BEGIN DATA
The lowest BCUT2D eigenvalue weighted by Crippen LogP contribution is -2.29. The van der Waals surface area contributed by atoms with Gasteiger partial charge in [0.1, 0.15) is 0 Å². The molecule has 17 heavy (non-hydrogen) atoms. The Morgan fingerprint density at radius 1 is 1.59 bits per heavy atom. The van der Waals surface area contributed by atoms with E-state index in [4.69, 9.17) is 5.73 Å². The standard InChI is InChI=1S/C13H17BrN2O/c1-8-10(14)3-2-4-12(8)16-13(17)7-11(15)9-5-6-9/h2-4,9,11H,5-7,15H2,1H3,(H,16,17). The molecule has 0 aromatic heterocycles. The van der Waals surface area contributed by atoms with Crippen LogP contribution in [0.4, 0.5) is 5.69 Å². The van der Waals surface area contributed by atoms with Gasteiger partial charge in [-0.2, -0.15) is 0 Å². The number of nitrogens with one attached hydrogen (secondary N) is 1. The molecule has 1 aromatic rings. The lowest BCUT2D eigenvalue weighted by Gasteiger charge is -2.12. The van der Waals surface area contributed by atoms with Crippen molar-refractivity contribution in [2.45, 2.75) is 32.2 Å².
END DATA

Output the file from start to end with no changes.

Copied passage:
The lowest BCUT2D eigenvalue weighted by Crippen LogP contribution is -2.29. The van der Waals surface area contributed by atoms with Gasteiger partial charge in [0.1, 0.15) is 0 Å². The molecule has 17 heavy (non-hydrogen) atoms. The Morgan fingerprint density at radius 1 is 1.59 bits per heavy atom. The van der Waals surface area contributed by atoms with E-state index in [4.69, 9.17) is 5.73 Å². The standard InChI is InChI=1S/C13H17BrN2O/c1-8-10(14)3-2-4-12(8)16-13(17)7-11(15)9-5-6-9/h2-4,9,11H,5-7,15H2,1H3,(H,16,17). The molecule has 0 aromatic heterocycles. The van der Waals surface area contributed by atoms with Crippen LogP contribution in [0.4, 0.5) is 5.69 Å². The van der Waals surface area contributed by atoms with Gasteiger partial charge in [-0.2, -0.15) is 0 Å². The number of nitrogens with one attached hydrogen (secondary N) is 1. The molecule has 1 aromatic rings. The lowest BCUT2D eigenvalue weighted by Gasteiger charge is -2.12. The van der Waals surface area contributed by atoms with Crippen molar-refractivity contribution in [2.45, 2.75) is 32.2 Å².